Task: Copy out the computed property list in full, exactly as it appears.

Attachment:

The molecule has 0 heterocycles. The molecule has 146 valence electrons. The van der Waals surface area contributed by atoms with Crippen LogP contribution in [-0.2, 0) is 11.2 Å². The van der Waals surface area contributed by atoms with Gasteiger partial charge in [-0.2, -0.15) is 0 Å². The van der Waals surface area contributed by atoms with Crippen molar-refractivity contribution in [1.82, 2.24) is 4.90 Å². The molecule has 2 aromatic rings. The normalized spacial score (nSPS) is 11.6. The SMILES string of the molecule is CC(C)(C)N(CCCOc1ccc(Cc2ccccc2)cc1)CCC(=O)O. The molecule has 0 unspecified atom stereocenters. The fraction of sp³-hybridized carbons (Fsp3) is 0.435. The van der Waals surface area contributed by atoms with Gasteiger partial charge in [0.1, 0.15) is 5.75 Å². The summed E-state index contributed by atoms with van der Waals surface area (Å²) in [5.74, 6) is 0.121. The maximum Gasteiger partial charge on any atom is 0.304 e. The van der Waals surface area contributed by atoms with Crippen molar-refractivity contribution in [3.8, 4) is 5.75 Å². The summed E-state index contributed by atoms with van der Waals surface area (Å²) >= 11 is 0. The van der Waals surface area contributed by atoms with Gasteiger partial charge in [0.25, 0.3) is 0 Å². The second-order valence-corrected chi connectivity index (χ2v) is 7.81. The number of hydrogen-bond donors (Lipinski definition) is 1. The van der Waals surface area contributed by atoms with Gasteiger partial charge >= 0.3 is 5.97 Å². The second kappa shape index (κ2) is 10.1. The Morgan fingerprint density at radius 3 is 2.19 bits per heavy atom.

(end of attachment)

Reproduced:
The molecule has 0 heterocycles. The molecule has 146 valence electrons. The van der Waals surface area contributed by atoms with Crippen LogP contribution in [-0.2, 0) is 11.2 Å². The van der Waals surface area contributed by atoms with Gasteiger partial charge in [-0.2, -0.15) is 0 Å². The van der Waals surface area contributed by atoms with Crippen molar-refractivity contribution in [1.82, 2.24) is 4.90 Å². The molecule has 2 aromatic rings. The normalized spacial score (nSPS) is 11.6. The SMILES string of the molecule is CC(C)(C)N(CCCOc1ccc(Cc2ccccc2)cc1)CCC(=O)O. The molecule has 0 unspecified atom stereocenters. The fraction of sp³-hybridized carbons (Fsp3) is 0.435. The van der Waals surface area contributed by atoms with Gasteiger partial charge in [0.1, 0.15) is 5.75 Å². The summed E-state index contributed by atoms with van der Waals surface area (Å²) in [5.74, 6) is 0.121. The maximum Gasteiger partial charge on any atom is 0.304 e. The van der Waals surface area contributed by atoms with Crippen molar-refractivity contribution in [3.8, 4) is 5.75 Å². The summed E-state index contributed by atoms with van der Waals surface area (Å²) >= 11 is 0. The van der Waals surface area contributed by atoms with Gasteiger partial charge in [0.25, 0.3) is 0 Å². The second-order valence-corrected chi connectivity index (χ2v) is 7.81. The number of hydrogen-bond donors (Lipinski definition) is 1. The van der Waals surface area contributed by atoms with Gasteiger partial charge >= 0.3 is 5.97 Å². The second kappa shape index (κ2) is 10.1. The Morgan fingerprint density at radius 3 is 2.19 bits per heavy atom.